This was one of my big presents from Rich for Christmas last, and I mean big as in its price; at around $160US, this is not your basic clay-pot chicken makin’ kinda of tagine. This all-ceramic beauty, part of Emile Henry’s Flame line is oven, stove top, and even grill safe – well, up to 500º – and you would not believe how mind-bogglingly handy it is to have around. I’ve sautéed, baked, braised, browned, burned (once – oops) and generally just used the heckoutof this pan once I got beyond the kinda weird milk bath.
Yeh, before first use, it was recommended that I simmer an inch or so of milk in the base for five minutes. I thought it a little bit funky, but that’s what the manual said to do, so I went and simmered.
And haven’t looked back.
Truth be told, I am not all that keen on traditional North African/Moroccan food – a bit too much cumin and cinnamon for my tastes – but it just so happens that this tagine is perfect for cooking up a batch o’ crispity bacon.
Of course, once the bacon is cooked and draining, I can add onion and garlic and begin to put together the base for a fresh batch o’ Bacon Jam – adding the espresso and brown sugar and vinegar and reducing it all before popping the whole thing into the food processor and, finally, the slow cooker to finish.
Clean up? No worries! – soak the base in soapy water for 20 minutes.
Next up, I was in the mood for mussels in a garlic, wine, and tomato sauce. Once again, satuéeing onion and garlic in the tagine was a snap – I love the wide bottom and low sides – and adding the fire-roasted tomatoes, white wine, stock, and parsley and simmering for five minutes was pretty pain-free as well; but when it came time to add the mussels – one of my very favorite of all the bivalves – the tagine worked more than a treat. Add the mussels, close with the lid, then simmer for five minutes while you gather your crusty bread to sop up all those garlicky juices. YUM.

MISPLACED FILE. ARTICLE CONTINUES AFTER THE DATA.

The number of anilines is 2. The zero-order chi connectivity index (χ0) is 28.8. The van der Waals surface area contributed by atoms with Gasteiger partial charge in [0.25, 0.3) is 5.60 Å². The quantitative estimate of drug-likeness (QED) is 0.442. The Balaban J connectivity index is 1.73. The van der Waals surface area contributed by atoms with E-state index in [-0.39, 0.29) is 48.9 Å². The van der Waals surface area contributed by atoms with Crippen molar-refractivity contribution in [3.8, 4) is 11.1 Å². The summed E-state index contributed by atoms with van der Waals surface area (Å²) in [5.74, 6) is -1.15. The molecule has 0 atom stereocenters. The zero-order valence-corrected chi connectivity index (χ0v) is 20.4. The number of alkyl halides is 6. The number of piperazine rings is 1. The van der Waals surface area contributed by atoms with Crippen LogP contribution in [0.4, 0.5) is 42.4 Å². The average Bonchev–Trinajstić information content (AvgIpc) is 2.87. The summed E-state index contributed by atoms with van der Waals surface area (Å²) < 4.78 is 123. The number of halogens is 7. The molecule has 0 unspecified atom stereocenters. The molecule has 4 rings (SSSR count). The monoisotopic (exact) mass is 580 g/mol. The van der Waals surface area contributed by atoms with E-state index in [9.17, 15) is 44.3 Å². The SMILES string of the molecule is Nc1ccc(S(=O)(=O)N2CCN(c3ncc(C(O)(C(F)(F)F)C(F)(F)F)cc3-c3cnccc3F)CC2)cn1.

I still hadn’t really set about to testing my new wonder-pot in what it is traditionally know for: braising.
Hmmm. I believe a Pot Roast o’ Love was called for.
I have long since given up on the idea of browning my chuck roast – preferring to nestle it on top of a bed of aromatic veggies and seasoning it well before sealing it all in a foil packet.
The flat base of the tagine made for a nice platform to strew my onion, garlic, celery and carrot across the foil, and the wide, sloping sides nicely accommodated nestling the roast, rubbing the seasonings in, then flipping it and some more nestling and seasoning rubbing.
Close the foil, place the tagine cover on the base and pop in the oven.
How’d it turn out?
Take a look for yourself. As I note in the pot roast post, I don’t really care for the veggies that have been basically soaking in the fat from the chuck roast, so tend to toss them; but the tagine braised one fine pot roast, in my opinion, and the parsleyed potatoes and tossed salad with spicy Russian dressing weren’t too, too bad, either.
So far, I’ve used the tagine for sautéeing veggies, crisping bacon, reducing sauces, simmering seafood, and braising beef.
How about just plain ole baking?
Yep. I arranged some cooked frozen portobello ravioli around the base of the pan, added a bit of my Best! Doctored Sauce and some shredded cheese, then covered and baked until nicely melted.
Nice. And, again, the clean up was a cinch.
As I’ve noted in the lead-in to the ‘Stuff I Like’ link at the top of this post – this is not a commercial. The no-doubt nice folk at Emile Henry have not paid me to do this hommage to their very fine little cookery pot; if that ever changes, I will be the first to add ‘sponsored post’ in big, friendly, bold letters across the top of any post or product mentioned in any post.
That all said, I think you need one of these pots – and don’t cheap out and get the $30 clay one, this is truly a multi-use pot that I kinda wonder how I’ve gotten along without for so long.
Oh, and sponsors? If you’re willing, I am nothing if not ready!